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Thursday, August 23, 2007

Annals of the Neo-Soviet Crackdown on Bloggers

Republishing from BBC Monitoring, Red Orbit offers the following translation of a Russian TV broadcast about the neo-Soviet blog crackdown:

Text of "24" news report by Russian Ren TV on 22 August

[Presenter] No gossiping on Zhivoy Zhurnal [Live Journal]. Russian justice has extended its reach to the world wide web. Several people have come under close police scrutiny for their statements on the Internet. In Perm, the Internet user Dmitriy Shirinkin [as received] could end up in the dock for a prose essay full of hatred of everything from the authorities to the TV show Dom- 2 [Russian version of Big Brother].

Meanwhile, a blogger from Syktyvkar, Savva Terentyev, has been careless in his description of the men in epaulets. Nina Davlidzyanova [as received] has more.

[Correspondent] The musician Savva Terentyev had planned to spend his summer on tour, but he has been forced to spend his holiday in his home city Syktyvkar, under orders not to leave the city. It could all have been different if on one fateful evening, a policeman had not decided to take a look at information freely circulating on the net, as it says in the case.

[Savva Terentyev] He sometimes read the blog of Boris Suranov [in whose blog Terentyev posted his comments] at state expense, although there's no ban on that. Found it, read it, took offence.

[Correspondent] Savva described the police officers with scathing expressions, accusing them of corruption.

[Anton Nosik, captioned as manager of an Internet blog] The people who launched the criminal case are trying in this way to portray police-turned-crooks as a social group that enjoys protection from Russian legislation. It seems to me that it ought be us who are protected by the law, not crooks.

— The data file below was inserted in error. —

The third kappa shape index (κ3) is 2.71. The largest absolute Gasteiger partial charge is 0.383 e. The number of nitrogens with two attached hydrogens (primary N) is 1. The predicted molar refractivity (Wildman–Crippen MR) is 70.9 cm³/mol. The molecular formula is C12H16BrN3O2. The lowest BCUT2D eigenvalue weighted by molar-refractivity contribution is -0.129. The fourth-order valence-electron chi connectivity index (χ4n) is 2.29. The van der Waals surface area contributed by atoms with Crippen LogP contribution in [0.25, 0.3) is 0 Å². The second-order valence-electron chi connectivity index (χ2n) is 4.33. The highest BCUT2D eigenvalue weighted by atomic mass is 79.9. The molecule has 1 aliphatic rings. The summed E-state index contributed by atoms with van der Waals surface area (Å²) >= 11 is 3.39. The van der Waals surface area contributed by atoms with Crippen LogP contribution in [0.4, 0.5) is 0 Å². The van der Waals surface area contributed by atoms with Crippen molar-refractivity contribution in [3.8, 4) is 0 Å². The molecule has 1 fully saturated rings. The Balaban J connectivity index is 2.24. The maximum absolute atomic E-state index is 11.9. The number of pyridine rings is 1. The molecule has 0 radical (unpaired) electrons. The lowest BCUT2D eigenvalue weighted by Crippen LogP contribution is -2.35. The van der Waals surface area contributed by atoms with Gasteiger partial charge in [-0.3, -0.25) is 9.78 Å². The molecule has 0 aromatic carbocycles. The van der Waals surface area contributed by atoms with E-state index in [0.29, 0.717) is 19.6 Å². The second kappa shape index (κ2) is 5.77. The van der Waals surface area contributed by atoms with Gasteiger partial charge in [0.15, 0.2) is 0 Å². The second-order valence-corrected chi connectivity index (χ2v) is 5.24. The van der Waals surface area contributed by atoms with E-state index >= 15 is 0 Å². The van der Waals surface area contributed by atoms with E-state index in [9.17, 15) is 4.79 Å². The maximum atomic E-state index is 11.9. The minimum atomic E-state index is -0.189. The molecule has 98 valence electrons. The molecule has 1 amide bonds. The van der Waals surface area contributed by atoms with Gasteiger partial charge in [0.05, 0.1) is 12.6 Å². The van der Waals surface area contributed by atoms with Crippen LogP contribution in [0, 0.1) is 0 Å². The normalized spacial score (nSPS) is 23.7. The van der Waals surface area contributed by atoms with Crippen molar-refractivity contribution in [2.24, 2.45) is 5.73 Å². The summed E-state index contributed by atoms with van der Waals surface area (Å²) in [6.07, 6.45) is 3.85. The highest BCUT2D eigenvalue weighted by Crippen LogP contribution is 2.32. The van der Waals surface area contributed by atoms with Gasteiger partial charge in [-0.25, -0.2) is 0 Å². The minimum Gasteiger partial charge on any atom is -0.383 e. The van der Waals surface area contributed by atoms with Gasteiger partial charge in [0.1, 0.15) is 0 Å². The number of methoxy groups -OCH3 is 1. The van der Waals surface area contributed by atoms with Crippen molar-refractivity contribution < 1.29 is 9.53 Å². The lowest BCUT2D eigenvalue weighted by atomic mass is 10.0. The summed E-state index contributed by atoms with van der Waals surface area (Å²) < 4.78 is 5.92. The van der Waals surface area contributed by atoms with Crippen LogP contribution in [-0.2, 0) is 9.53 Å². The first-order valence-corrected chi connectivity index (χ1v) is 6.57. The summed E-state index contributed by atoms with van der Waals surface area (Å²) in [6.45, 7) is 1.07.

[Correspondent] Most Internet users justify Terentyev, and say the constitution gives everyone the right to their own opinion, which can be expressed in both blogs and letters to the editor. The prosecutor's office in the Republic of Komi believes differently. There, they say the musician could face up to four years in prison under the [Russian Criminal Code] article on inciting hatred or enmity as well as abasing human dignity.

[Eduard Guskov, captioned as head of the investigations directorate of the Republic of Komi prosecutor's office] First, we are sure that Terentyev's actions constitute a crime. We believe that whichever lawyer comes, it won't prevent a lawful verdict in this case.

[Correspondent] The first court hearing of the Terentyev case is set for September. There are some who believe that is a good sign. At last, legal rights are reaching the Internet.

[Sergey Lukyanenko, captioned as writer] Freedom should not be confused with permissiveness. Blogs, in essence, are mass media on the Internet. Correspondingly, they are subject to the same laws as printed publications.

[Correspondent] In August this year alone, two sentences were passed for inciting hatred on the Internet - in Novosibirsk and Krasnodar. One culprit got away with a R130,000 fine [slightly over 5,000 dollars at the current exchange rate]. The other was given a 1.5-year suspended sentence. But it is still too early to speak of a trend, say analysts - at least while such cases are still a rarity in Moscow.


Penny said...

No surprise that Putin is going after the internet, it's democratizing and dangerous. People can actually challenge the garbage that the media spews, fact check, reach a consensus, and, God forbid, organize an opposition if they cared enough.

A few more years and Russians will be back to passing handwritten samizdat back and forth. Who said the USSR is dead.

It seems so benign right now, but, wait until some group someday seriously tries to challenge Putin and his crowd, if they aren't high profile like Khordorkovsky or Kasparov(if he survives?) a lot of little people will end their lives in mass graves again.

"Those that ignore history are forced to repeat it". Count on it.

La Russophobe said...

Yeah, handwritten, because only 12 of 140 million have internet access (hard to get with a minimum wage of $0.25 per hour).